[4]       See also N.Y. State 755 at 9 (2002) (noting that the special committee similarly saw little reason to be concerned about lawyers using their lawyer-owned nonlegal businesses as “feeders” to supply them with legal business leads) (quoting MacCrate Report, supra, at 339-40).
[5]       The special committee at one point quotes a comment in the Restatement of the Law Governing Lawyersthat arrangements whereby lawyers pay nonlawyers for referrals “would give the nonlawyer referring person the power and an incentive to influence the lawyer’s representation by an explicit or implicit threat to refer no additional clients or by appealing to the lawyer’s sense of gratitude for the referral already made.”   Restatement of the Law Governing Lawyers§ 10 cmt. d (2000) (quoted inMacCrate Report, supra, at 344).   This risk could apply to “payments” in the form of a reciprocal referral understanding, although the real issue is not the lawyer’s undertaking to focus referrals on the nonlawyer, but the mere fact of the nonlawyer’s stream of referrals.   The Code directly addresses the latter risk by prohibiting a lawyer from allowing a third party who recommends the lawyer to direct or regulate the lawyer’s professional judgment.   DR 5?107(B).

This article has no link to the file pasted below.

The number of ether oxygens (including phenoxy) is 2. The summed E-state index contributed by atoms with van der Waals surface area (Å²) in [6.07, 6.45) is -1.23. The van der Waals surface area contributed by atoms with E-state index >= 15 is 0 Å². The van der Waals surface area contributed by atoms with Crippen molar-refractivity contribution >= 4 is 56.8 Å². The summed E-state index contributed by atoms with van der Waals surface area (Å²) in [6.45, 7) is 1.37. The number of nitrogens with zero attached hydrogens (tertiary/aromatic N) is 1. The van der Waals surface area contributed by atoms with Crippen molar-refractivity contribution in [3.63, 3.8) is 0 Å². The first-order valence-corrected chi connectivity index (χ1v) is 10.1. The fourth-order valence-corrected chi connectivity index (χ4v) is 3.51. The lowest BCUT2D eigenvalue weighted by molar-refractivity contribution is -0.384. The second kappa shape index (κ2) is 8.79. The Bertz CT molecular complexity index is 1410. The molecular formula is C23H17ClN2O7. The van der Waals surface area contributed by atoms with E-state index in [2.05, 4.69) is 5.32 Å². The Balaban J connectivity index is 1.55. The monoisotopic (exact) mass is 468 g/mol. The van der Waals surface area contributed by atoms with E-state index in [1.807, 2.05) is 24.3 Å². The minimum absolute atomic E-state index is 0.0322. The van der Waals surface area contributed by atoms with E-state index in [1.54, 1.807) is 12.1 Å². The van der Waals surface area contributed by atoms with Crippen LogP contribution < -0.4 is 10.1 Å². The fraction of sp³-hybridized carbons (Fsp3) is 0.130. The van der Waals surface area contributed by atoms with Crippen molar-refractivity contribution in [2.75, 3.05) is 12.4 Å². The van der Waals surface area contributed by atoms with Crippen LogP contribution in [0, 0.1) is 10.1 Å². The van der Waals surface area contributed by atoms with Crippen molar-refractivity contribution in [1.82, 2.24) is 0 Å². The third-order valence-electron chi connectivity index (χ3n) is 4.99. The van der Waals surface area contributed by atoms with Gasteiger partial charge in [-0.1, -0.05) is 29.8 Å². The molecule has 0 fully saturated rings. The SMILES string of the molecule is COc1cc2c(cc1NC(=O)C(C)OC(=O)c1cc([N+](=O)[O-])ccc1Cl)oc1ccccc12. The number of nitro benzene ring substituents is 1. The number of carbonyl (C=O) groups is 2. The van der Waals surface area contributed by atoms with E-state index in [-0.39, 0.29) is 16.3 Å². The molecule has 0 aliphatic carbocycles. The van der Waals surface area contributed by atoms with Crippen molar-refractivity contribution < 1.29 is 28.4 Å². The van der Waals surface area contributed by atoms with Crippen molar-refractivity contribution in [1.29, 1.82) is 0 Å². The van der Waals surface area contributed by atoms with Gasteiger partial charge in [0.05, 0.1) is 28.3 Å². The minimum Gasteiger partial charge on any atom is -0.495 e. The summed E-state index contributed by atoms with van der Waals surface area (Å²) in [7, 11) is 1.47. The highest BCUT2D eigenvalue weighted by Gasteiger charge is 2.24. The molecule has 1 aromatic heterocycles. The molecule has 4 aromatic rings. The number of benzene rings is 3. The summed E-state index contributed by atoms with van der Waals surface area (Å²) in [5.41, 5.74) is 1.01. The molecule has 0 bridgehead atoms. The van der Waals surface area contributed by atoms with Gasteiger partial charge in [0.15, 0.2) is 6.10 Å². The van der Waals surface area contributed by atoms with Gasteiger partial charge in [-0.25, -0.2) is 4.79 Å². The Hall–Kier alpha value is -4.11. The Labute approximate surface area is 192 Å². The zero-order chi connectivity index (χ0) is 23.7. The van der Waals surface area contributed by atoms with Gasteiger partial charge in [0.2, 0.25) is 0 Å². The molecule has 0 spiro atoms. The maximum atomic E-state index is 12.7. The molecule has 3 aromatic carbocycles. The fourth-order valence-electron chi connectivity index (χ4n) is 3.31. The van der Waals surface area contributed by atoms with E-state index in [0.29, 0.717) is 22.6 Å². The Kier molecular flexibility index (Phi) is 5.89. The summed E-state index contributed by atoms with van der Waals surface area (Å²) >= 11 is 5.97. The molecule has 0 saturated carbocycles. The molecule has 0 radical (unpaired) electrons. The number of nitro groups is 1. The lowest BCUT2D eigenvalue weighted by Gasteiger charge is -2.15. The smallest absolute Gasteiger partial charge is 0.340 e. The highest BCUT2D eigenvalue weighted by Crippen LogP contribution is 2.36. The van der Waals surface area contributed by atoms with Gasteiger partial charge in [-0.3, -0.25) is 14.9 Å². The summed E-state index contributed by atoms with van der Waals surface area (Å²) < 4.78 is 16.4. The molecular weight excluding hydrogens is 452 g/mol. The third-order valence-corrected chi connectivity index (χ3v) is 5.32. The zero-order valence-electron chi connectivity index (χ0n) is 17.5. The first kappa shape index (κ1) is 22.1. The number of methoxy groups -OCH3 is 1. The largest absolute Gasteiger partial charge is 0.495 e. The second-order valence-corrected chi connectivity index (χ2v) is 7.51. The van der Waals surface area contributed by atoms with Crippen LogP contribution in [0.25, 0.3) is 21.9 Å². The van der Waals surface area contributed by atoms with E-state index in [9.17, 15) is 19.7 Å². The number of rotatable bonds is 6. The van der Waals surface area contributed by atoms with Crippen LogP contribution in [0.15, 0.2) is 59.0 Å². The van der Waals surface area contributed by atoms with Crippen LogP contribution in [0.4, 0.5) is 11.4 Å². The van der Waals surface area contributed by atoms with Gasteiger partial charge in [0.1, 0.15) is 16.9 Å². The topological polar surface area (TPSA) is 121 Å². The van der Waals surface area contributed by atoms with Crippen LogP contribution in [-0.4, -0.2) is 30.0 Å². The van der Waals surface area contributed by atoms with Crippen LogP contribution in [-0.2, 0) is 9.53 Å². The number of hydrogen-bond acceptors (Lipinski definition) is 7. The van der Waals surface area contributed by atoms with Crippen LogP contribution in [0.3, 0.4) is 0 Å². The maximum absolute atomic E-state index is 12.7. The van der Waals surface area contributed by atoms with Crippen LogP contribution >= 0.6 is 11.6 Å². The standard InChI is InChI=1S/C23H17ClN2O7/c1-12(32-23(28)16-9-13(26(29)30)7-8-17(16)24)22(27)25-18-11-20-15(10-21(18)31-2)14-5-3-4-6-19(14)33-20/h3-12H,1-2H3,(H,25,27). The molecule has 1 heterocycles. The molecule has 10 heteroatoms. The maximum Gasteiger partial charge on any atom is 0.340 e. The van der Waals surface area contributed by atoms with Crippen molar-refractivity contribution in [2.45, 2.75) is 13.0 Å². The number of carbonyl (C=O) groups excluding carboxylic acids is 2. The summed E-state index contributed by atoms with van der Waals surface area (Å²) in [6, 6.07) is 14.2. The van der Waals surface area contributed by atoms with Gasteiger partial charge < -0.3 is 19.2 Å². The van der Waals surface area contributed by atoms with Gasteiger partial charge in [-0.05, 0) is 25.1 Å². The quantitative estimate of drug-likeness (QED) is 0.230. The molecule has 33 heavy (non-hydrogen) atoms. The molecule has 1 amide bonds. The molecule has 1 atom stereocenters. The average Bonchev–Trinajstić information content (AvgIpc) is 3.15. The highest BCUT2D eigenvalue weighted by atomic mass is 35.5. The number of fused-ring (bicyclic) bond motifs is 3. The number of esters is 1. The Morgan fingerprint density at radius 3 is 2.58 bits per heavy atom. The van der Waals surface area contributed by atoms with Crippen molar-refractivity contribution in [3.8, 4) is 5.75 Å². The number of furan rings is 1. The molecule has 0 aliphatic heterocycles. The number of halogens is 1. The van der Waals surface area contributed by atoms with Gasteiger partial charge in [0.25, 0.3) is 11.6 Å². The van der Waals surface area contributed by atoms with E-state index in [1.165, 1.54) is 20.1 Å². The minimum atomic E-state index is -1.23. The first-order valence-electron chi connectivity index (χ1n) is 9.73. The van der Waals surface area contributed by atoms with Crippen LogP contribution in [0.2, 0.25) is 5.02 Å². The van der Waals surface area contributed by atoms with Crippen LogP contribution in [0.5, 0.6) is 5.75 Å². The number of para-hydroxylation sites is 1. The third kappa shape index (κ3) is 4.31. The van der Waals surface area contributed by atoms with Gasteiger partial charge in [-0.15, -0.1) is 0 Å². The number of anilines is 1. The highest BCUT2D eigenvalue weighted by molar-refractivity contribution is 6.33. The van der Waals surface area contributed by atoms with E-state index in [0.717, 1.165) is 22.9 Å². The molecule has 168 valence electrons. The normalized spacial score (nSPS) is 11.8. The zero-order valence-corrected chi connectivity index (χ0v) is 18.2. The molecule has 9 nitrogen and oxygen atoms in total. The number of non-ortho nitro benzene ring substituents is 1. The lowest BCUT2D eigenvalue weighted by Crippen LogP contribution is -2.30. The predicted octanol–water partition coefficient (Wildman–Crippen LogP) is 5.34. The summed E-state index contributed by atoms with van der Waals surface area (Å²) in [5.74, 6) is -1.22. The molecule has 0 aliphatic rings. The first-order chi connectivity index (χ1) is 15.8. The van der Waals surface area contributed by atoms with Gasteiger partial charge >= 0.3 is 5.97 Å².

[6]       The special committee report refers to a wide range of professionals with whom lawyers have long cooperated on a routine basis via “referrals and working relationships [as] part of everyday professional life,” including “accountants, financial advisors, investment bankers, engineers, brokers, social workers, and others.”   MacCrate Report, supra, at 98 (emphasis added).
[7]       As noted above, in an amendment to the original rule, the Appellate Divisions changed DR 1?107(C)’s reference to the section that does not apply from DR 1-107(A)(1) to DR 1-107(A).
[8]“Statement of Client’s Rights,” 22 NYCRR Part 1210.